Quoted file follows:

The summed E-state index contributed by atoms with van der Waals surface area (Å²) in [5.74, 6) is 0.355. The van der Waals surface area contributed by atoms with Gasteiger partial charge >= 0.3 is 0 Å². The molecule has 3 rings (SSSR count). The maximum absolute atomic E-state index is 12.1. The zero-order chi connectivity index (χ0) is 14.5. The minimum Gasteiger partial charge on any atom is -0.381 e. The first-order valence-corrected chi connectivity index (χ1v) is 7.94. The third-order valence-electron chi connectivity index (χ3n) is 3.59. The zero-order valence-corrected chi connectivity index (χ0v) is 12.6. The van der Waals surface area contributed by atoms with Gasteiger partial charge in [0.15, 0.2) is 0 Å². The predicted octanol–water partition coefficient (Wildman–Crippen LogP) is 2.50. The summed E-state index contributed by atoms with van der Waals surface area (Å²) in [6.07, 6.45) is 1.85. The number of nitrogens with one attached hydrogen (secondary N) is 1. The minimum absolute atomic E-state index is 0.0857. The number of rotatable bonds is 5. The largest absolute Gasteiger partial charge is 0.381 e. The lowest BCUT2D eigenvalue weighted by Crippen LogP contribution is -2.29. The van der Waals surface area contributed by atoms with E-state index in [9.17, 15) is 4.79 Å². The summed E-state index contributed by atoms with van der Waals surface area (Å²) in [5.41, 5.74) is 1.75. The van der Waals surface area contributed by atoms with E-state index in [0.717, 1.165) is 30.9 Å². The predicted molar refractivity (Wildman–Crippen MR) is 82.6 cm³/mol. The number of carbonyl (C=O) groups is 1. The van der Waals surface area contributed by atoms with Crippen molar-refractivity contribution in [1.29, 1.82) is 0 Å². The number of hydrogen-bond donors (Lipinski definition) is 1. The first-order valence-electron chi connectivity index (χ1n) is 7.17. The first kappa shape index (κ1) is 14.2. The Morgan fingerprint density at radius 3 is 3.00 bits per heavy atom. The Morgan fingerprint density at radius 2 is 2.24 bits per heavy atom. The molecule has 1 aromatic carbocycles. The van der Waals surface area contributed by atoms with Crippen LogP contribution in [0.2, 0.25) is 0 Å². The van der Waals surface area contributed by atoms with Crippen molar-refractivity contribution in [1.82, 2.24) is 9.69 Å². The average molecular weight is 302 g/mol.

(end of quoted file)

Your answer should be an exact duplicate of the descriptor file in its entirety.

The summed E-state index contributed by atoms with van der Waals surface area (Å²) in [5.74, 6) is 0.355. The van der Waals surface area contributed by atoms with Gasteiger partial charge >= 0.3 is 0 Å². The molecule has 3 rings (SSSR count). The maximum absolute atomic E-state index is 12.1. The zero-order chi connectivity index (χ0) is 14.5. The minimum Gasteiger partial charge on any atom is -0.381 e. The first-order valence-corrected chi connectivity index (χ1v) is 7.94. The third-order valence-electron chi connectivity index (χ3n) is 3.59. The zero-order valence-corrected chi connectivity index (χ0v) is 12.6. The van der Waals surface area contributed by atoms with Gasteiger partial charge in [0.15, 0.2) is 0 Å². The predicted octanol–water partition coefficient (Wildman–Crippen LogP) is 2.50. The summed E-state index contributed by atoms with van der Waals surface area (Å²) in [6.07, 6.45) is 1.85. The number of nitrogens with one attached hydrogen (secondary N) is 1. The minimum absolute atomic E-state index is 0.0857. The number of rotatable bonds is 5. The largest absolute Gasteiger partial charge is 0.381 e. The lowest BCUT2D eigenvalue weighted by Crippen LogP contribution is -2.29. The van der Waals surface area contributed by atoms with E-state index in [9.17, 15) is 4.79 Å². The summed E-state index contributed by atoms with van der Waals surface area (Å²) in [5.41, 5.74) is 1.75. The van der Waals surface area contributed by atoms with E-state index in [0.717, 1.165) is 30.9 Å². The predicted molar refractivity (Wildman–Crippen MR) is 82.6 cm³/mol. The number of carbonyl (C=O) groups is 1. The van der Waals surface area contributed by atoms with Crippen molar-refractivity contribution in [1.29, 1.82) is 0 Å². The number of hydrogen-bond donors (Lipinski definition) is 1. The first-order valence-electron chi connectivity index (χ1n) is 7.17. The first kappa shape index (κ1) is 14.2. The Morgan fingerprint density at radius 3 is 3.00 bits per heavy atom. The Morgan fingerprint density at radius 2 is 2.24 bits per heavy atom. The molecule has 1 aromatic carbocycles. The van der Waals surface area contributed by atoms with Crippen LogP contribution in [0.2, 0.25) is 0 Å². The van der Waals surface area contributed by atoms with Crippen molar-refractivity contribution in [1.82, 2.24) is 9.69 Å². The average molecular weight is 302 g/mol.